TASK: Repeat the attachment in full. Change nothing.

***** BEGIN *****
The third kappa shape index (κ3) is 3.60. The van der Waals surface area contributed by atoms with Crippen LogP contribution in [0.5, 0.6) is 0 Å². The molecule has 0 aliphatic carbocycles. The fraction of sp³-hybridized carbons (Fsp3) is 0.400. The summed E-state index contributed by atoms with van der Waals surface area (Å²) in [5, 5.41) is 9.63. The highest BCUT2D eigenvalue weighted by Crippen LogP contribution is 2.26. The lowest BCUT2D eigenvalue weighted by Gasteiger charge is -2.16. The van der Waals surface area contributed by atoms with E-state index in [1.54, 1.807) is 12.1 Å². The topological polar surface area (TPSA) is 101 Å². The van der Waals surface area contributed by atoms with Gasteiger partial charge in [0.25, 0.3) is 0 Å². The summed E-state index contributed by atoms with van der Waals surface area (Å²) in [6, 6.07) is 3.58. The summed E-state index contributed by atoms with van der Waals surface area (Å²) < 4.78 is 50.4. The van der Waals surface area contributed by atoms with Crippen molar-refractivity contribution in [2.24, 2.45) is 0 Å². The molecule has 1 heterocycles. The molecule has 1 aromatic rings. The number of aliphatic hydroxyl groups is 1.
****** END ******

The third kappa shape index (κ3) is 3.60. The van der Waals surface area contributed by atoms with Crippen LogP contribution in [0.5, 0.6) is 0 Å². The molecule has 0 aliphatic carbocycles. The fraction of sp³-hybridized carbons (Fsp3) is 0.400. The summed E-state index contributed by atoms with van der Waals surface area (Å²) in [5, 5.41) is 9.63. The highest BCUT2D eigenvalue weighted by Crippen LogP contribution is 2.26. The lowest BCUT2D eigenvalue weighted by Gasteiger charge is -2.16. The van der Waals surface area contributed by atoms with E-state index in [1.54, 1.807) is 12.1 Å². The topological polar surface area (TPSA) is 101 Å². The van der Waals surface area contributed by atoms with Gasteiger partial charge in [0.25, 0.3) is 0 Å². The summed E-state index contributed by atoms with van der Waals surface area (Å²) in [6, 6.07) is 3.58. The summed E-state index contributed by atoms with van der Waals surface area (Å²) < 4.78 is 50.4. The van der Waals surface area contributed by atoms with Crippen molar-refractivity contribution in [2.24, 2.45) is 0 Å². The molecule has 1 heterocycles. The molecule has 1 aromatic rings. The number of aliphatic hydroxyl groups is 1.